CORBIN — Following Mother's Day and in collaboration with Nursing Home Week, the administration of Hillcrest Heath and Rehabilitation hosted a parade for the residents' family members Thursday afternoon.
Christy Hinkle, director of social services at Hillcrest Health and Rehabilitation, said the parade isn’t anything new or innovative, but they felt it was another good way to keep residents and family members connected during this unique time.
Gail Gibbs, administrator for the facility, said in a previous interview that this crisis is something they've never seen before, but Gibbs and the staff continue to be hopeful and diligent in their measures.
Hinkle said the facility has had to change the way it conducts activities because of the number of people allowed in spaces.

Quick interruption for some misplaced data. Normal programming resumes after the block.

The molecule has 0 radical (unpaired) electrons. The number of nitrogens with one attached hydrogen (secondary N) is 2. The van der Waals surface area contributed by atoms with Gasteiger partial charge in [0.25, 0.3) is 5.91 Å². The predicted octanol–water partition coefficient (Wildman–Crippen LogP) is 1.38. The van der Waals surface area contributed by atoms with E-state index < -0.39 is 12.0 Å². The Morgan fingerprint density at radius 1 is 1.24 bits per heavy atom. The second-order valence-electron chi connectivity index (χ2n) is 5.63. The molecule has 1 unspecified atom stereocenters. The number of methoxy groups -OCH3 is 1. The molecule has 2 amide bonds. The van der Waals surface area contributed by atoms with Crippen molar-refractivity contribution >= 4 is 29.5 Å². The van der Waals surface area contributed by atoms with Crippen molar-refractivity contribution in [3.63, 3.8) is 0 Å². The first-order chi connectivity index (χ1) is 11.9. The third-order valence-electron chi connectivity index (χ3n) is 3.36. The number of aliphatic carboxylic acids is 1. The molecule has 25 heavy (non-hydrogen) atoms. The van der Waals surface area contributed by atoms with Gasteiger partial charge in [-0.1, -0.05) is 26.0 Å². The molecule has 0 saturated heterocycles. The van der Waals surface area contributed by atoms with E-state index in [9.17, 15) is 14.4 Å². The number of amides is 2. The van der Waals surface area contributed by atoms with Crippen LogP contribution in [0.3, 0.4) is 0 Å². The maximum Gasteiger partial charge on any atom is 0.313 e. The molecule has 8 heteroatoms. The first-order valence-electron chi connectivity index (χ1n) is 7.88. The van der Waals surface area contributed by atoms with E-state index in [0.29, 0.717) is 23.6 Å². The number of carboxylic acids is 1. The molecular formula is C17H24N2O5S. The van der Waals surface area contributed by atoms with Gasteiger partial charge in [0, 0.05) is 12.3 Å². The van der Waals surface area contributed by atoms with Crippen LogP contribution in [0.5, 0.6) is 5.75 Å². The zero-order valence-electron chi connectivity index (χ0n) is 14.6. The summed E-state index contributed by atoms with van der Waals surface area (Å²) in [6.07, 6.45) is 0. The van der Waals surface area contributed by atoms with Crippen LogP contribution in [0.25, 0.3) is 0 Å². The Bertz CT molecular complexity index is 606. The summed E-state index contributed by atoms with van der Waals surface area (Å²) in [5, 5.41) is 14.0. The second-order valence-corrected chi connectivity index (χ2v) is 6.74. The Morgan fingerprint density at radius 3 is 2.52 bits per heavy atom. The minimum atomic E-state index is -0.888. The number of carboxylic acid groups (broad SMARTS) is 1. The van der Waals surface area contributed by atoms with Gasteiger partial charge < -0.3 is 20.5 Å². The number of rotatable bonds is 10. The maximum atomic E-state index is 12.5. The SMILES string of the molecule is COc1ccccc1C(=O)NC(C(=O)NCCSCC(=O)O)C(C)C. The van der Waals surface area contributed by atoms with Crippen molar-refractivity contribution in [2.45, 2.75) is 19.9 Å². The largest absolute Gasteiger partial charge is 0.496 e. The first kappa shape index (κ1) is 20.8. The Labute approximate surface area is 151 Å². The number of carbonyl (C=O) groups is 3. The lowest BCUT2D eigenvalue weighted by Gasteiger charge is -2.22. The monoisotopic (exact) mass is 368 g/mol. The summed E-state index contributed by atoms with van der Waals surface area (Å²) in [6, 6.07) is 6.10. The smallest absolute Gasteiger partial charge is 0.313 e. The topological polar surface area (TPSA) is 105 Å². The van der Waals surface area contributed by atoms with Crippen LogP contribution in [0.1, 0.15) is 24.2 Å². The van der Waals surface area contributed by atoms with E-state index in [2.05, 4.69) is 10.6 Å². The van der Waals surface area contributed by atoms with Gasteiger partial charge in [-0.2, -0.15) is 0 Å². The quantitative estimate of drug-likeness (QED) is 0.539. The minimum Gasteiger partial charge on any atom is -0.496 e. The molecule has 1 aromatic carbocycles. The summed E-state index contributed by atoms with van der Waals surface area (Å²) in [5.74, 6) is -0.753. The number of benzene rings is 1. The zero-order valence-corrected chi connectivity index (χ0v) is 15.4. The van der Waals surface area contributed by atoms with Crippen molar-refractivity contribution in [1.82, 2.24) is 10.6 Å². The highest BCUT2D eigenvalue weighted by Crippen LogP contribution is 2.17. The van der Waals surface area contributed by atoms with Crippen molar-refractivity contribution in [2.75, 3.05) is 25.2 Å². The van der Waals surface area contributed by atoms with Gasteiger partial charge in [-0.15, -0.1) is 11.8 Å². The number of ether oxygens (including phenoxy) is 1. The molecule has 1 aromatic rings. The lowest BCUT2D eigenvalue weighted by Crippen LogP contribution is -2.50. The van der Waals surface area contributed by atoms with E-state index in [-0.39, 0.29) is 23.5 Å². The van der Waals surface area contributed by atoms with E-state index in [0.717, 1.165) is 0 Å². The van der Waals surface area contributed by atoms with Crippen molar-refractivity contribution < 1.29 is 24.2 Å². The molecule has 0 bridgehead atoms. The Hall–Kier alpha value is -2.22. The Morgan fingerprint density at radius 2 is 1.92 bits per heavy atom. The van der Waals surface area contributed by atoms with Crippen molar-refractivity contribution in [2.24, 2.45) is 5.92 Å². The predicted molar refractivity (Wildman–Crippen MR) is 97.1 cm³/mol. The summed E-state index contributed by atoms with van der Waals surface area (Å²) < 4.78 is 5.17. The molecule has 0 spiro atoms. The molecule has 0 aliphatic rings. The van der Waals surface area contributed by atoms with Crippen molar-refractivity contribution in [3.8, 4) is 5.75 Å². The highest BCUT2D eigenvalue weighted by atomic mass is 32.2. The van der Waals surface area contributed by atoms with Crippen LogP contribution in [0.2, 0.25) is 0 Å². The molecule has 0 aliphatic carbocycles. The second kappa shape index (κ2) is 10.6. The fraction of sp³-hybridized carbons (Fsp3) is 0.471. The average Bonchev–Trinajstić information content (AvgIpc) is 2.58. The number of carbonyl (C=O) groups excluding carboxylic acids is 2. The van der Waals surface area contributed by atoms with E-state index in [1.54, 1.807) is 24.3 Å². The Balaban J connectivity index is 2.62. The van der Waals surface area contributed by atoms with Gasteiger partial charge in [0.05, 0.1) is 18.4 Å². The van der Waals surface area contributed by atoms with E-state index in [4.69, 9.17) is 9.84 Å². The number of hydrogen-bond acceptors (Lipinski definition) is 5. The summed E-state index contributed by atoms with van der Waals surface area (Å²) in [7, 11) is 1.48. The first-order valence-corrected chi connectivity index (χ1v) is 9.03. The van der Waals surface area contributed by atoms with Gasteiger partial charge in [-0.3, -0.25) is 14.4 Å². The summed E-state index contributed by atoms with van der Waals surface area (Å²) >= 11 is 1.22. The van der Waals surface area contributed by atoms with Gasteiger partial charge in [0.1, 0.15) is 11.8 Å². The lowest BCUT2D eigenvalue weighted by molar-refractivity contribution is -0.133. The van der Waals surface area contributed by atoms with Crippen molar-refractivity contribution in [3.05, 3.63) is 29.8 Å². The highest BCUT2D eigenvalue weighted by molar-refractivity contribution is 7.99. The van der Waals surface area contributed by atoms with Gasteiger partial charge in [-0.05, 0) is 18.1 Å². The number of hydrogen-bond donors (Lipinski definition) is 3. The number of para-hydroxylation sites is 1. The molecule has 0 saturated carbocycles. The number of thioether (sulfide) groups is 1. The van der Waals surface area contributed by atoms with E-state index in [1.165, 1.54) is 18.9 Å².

“The activities are taking longer, so there are fewer,” said Hinkle who usually has a few scheduled Nursing Home Week activities.
Administration said video chatting has been a successful tool in helping keep loved ones connected. And while the facility has also allowed window visits between family members, Hinkle said not everyone’s family members are able to come.
“This way more of the families are able to see each other,” Hinkle said. “I’ve had people cry when we’ve told them their family is going to be coming by in the parade and I’ve had family members cry.”
Both family members and residents made signs ahead of Thursday’s parade. With the unpredictable weather, Hinkle said just finding a day to host the parade was a challenge.
Family members lined up in their vehicles outside the facility and staff members escorted residents outside. As family members slowly drove up to the front of the building, a brief interaction was exchanged that meant more than words can express.
Volunteers from the Laurel County Sheriff's Office, Home Helpers and several other home health agencies made the day a success.
Hinkle said the residents have been understanding during the coronavirus pandemic.
“And our staff members have went above and beyond so that the residents don’t feel left out,” Hinkle said. “We’re trying to make things as fun as we can to keep their minds off not being with their family.”